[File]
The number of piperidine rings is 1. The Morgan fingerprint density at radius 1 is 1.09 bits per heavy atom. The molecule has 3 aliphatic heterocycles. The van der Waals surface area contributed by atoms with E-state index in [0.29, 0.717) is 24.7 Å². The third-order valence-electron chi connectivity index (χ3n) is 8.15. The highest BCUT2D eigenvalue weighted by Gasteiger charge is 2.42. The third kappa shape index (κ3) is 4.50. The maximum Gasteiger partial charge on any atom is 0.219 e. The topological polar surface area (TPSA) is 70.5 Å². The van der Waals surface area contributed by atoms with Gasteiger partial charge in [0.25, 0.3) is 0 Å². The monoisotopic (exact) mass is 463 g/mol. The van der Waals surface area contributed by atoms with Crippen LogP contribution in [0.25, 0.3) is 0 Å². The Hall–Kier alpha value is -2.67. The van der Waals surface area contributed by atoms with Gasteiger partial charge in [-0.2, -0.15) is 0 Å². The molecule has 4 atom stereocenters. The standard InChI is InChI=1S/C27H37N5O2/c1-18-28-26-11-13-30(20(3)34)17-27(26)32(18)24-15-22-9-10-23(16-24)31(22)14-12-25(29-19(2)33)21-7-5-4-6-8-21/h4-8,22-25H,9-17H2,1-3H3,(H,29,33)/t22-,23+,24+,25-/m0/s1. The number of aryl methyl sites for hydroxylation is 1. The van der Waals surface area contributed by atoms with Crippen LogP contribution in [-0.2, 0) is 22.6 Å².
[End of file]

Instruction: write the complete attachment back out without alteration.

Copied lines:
The number of piperidine rings is 1. The Morgan fingerprint density at radius 1 is 1.09 bits per heavy atom. The molecule has 3 aliphatic heterocycles. The van der Waals surface area contributed by atoms with E-state index in [0.29, 0.717) is 24.7 Å². The third-order valence-electron chi connectivity index (χ3n) is 8.15. The highest BCUT2D eigenvalue weighted by Gasteiger charge is 2.42. The third kappa shape index (κ3) is 4.50. The maximum Gasteiger partial charge on any atom is 0.219 e. The topological polar surface area (TPSA) is 70.5 Å². The van der Waals surface area contributed by atoms with Gasteiger partial charge in [0.25, 0.3) is 0 Å². The monoisotopic (exact) mass is 463 g/mol. The van der Waals surface area contributed by atoms with Crippen LogP contribution in [0.25, 0.3) is 0 Å². The Hall–Kier alpha value is -2.67. The van der Waals surface area contributed by atoms with Gasteiger partial charge in [-0.2, -0.15) is 0 Å². The molecule has 4 atom stereocenters. The standard InChI is InChI=1S/C27H37N5O2/c1-18-28-26-11-13-30(20(3)34)17-27(26)32(18)24-15-22-9-10-23(16-24)31(22)14-12-25(29-19(2)33)21-7-5-4-6-8-21/h4-8,22-25H,9-17H2,1-3H3,(H,29,33)/t22-,23+,24+,25-/m0/s1. The number of aryl methyl sites for hydroxylation is 1. The van der Waals surface area contributed by atoms with Crippen LogP contribution in [-0.2, 0) is 22.6 Å².